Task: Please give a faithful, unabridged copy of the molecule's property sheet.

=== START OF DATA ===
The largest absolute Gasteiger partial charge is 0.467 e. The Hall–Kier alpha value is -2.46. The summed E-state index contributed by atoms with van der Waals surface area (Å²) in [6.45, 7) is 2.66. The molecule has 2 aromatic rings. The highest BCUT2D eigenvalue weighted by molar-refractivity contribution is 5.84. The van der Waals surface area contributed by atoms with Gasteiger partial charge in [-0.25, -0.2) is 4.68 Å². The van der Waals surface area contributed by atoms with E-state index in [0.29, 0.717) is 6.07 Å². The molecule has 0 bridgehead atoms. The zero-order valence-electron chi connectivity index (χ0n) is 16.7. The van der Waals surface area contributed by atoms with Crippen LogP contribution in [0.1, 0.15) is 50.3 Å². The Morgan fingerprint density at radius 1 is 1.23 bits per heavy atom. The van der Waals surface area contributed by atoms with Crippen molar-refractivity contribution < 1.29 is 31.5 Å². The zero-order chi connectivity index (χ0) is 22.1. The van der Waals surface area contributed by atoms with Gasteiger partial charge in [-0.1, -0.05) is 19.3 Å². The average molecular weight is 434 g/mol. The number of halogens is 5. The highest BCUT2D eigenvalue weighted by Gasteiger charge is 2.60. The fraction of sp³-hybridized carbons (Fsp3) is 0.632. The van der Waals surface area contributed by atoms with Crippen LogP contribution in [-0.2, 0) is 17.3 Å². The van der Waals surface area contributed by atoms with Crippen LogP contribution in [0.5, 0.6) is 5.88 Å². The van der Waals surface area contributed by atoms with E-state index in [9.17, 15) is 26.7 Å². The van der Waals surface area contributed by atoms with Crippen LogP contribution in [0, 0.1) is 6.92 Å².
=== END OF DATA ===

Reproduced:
The largest absolute Gasteiger partial charge is 0.467 e. The Hall–Kier alpha value is -2.46. The summed E-state index contributed by atoms with van der Waals surface area (Å²) in [6.45, 7) is 2.66. The molecule has 2 aromatic rings. The highest BCUT2D eigenvalue weighted by molar-refractivity contribution is 5.84. The van der Waals surface area contributed by atoms with Gasteiger partial charge in [-0.25, -0.2) is 4.68 Å². The van der Waals surface area contributed by atoms with E-state index in [0.29, 0.717) is 6.07 Å². The molecule has 0 bridgehead atoms. The zero-order valence-electron chi connectivity index (χ0n) is 16.7. The van der Waals surface area contributed by atoms with Crippen LogP contribution in [0.1, 0.15) is 50.3 Å². The Morgan fingerprint density at radius 1 is 1.23 bits per heavy atom. The van der Waals surface area contributed by atoms with Crippen molar-refractivity contribution < 1.29 is 31.5 Å². The zero-order chi connectivity index (χ0) is 22.1. The van der Waals surface area contributed by atoms with Gasteiger partial charge in [-0.1, -0.05) is 19.3 Å². The average molecular weight is 434 g/mol. The number of halogens is 5. The highest BCUT2D eigenvalue weighted by Gasteiger charge is 2.60. The fraction of sp³-hybridized carbons (Fsp3) is 0.632. The van der Waals surface area contributed by atoms with Crippen LogP contribution in [-0.2, 0) is 17.3 Å². The van der Waals surface area contributed by atoms with Crippen LogP contribution in [0.5, 0.6) is 5.88 Å². The van der Waals surface area contributed by atoms with E-state index in [9.17, 15) is 26.7 Å². The van der Waals surface area contributed by atoms with Crippen LogP contribution in [0, 0.1) is 6.92 Å².